As park director, the Belgian is officially subordinate to the ICCN nature conservation authority, but de facto he acts largely independently, taking political circumstances into account. "Our aim is to implement four core projects step by step: electrification, agriculture, sustainable fishing and tourism. In 2013, the park's economic output was estimated by the WWF at just under 49 million dollars. Under ideal circumstances, we could make 1.1 billion out of it. And create 45000 jobs! Indirectly, even more people would live off the park and its resources.
Electricity production from hydropower plays a key role in this concept, as the park itself becomes an entrepreneur. Already this year, the existing power plants - with more still to be built - should be operationally profitable. "Virunga is already the second largest supplier in the nearby 1.5 million-strong city of Goma," explains de Merode. "If all the plants produce electricity, we will even be the second largest supplier in the whole of Congo."
This will benefit private households and small businesses such as millers, car mechanics, bakers and hairdressers. Currently, 150 companies are among the customers. The suppliers of sustainably caught fish from Lake Edward need electricity to cool it. The organic coffee roasting plant and the soap factory, in which palm oil from local production is processed, are also customers. "The agricultural potential is huge," enthuses de Merode. "East Congo can become the granary and breadbasket of all Africa."
de Merode uses the fact that business development of the affiliated companies is linked to energy consumption as a kind of early warning system. "If consumption goes down, we send consultants to the companies and ask what's wrong."
An important side effect of the electrification is that now fewer and fewer locals cook with charcoal. This weakens the power base of the rebels who trade in coal and protects the forest where the gorillas live. Nevertheless, it is not easy to persuade people to switch, because electricity is more expensive than charcoal.
Tourism plays a special role in the concept of the national park. Compared to the electric power plants, it still contributes little to the Virunga Alliance's turnover. But its symbolic power cannot be overestimated. "Tourism is the game changer par excellence," confirms de Merode. "Everyone loves gorillas. We have the only mountain gorilla orphanage in the world in Rumangabo, and several groups out in the forests used to human visits." During the rainy season, a visit permit costs only 200 dollars - compared to the 1500 dollars in neighbouring Rwanda, this is very little and a good reason for less well-off animal lovers to travel to the Congo.
In this part of the project, too, the park is not only an intermediary, but itself an entrepreneur, lodge operator and tour operator. In 2010 and 2011, 5000 visitors each came after Virunga had built a comfortable and approximately one million dollar lodge in Rumangabo. In November 2012, however, the rebel group M23 overran the headquarters and took Goma. The park remained closed for a whole year. In 2018 de Merode had to close the park again.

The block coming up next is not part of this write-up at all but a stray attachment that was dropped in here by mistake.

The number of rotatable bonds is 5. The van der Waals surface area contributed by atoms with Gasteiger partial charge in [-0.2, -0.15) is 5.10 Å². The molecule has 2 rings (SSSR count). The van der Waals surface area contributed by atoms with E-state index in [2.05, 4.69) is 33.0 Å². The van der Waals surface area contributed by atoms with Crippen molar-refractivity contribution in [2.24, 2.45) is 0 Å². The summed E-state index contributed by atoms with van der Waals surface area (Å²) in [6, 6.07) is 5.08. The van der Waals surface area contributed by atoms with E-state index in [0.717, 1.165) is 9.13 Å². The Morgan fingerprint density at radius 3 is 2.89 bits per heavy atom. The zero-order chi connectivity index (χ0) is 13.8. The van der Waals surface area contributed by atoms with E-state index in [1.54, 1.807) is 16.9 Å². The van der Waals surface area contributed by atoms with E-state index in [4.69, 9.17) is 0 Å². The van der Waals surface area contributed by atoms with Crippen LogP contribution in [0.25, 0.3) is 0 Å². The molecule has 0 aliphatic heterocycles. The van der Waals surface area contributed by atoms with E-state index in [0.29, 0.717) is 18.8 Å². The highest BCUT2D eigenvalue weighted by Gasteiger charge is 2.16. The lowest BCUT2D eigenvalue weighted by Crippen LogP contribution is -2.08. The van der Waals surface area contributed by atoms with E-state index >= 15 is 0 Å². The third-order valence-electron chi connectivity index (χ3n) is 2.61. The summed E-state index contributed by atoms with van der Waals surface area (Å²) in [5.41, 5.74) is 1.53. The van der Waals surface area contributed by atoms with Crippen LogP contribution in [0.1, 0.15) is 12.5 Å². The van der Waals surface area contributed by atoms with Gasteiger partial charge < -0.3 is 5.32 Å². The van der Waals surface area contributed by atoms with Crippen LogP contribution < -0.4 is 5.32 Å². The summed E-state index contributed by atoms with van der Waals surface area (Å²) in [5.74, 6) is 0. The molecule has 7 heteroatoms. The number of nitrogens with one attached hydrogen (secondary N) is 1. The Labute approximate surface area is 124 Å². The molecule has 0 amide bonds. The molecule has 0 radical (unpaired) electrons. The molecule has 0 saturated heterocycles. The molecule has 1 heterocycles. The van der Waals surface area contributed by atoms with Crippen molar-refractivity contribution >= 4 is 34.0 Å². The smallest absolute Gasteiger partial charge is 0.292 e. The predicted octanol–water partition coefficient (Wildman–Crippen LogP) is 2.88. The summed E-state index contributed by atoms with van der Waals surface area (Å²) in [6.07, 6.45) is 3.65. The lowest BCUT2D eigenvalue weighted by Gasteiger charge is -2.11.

Julie Williams, Virunga's director of tourism, remains optimistic. In 2019 there were 2000 visitors after all. "Virunga is not for all travelers. Not everyone wants to be escorted by armed rangers. We want backpackers and billionaires, but most of all we want people with the right attitude and genuine interest."
She is currently having new lodges and tented camps built. She sends her cooks to gourmet restaurants for training. And to relax after the volcano and ape tours there is now a Tented Camp on an island in Lake Kivu. Also in the central and northern part of the park, currently still controlled by rebels and therefore too unsafe for tourists, new accommodations are being built.
At some point, Williams dreams, it will then be possible to take a grand tour of the Congo, during which tourists will also visit the country's other unique parks, where there is currently no tourist infrastructure whatsoever.
But that's still a pipe dream. De Merode had to find out for himself that East Congo is a dangerous place after he tried to persuade the British oil company Soco International to stop its test drilling in the park. He took advantage of the public. Leonardo DiCaprio produced the documentary film "Virunga" for Netflix, which depicted de Merode's struggle against oil drilling in the park. On April 15, 2014, two days before the premiere, de Merode's vehicle came under fire as he drove back from Goma to the headquarters in Rumangabo.
Four bullets hit him in the stomach and legs. He fired back, managed to escape with the help of local residents and underwent emergency surgery in a hospital in Goma. His condition was critical, but he survived. The perpetrators were never caught, the background was never cleared up. "Fortunately I don't have any long-term effects," he says. "The only time I feel his injuries is on long-haul flights and when I run." People who wear uniforms are sometimes hurt, he continues, it's part of the job. "I would regret it terribly if I gave up because of that."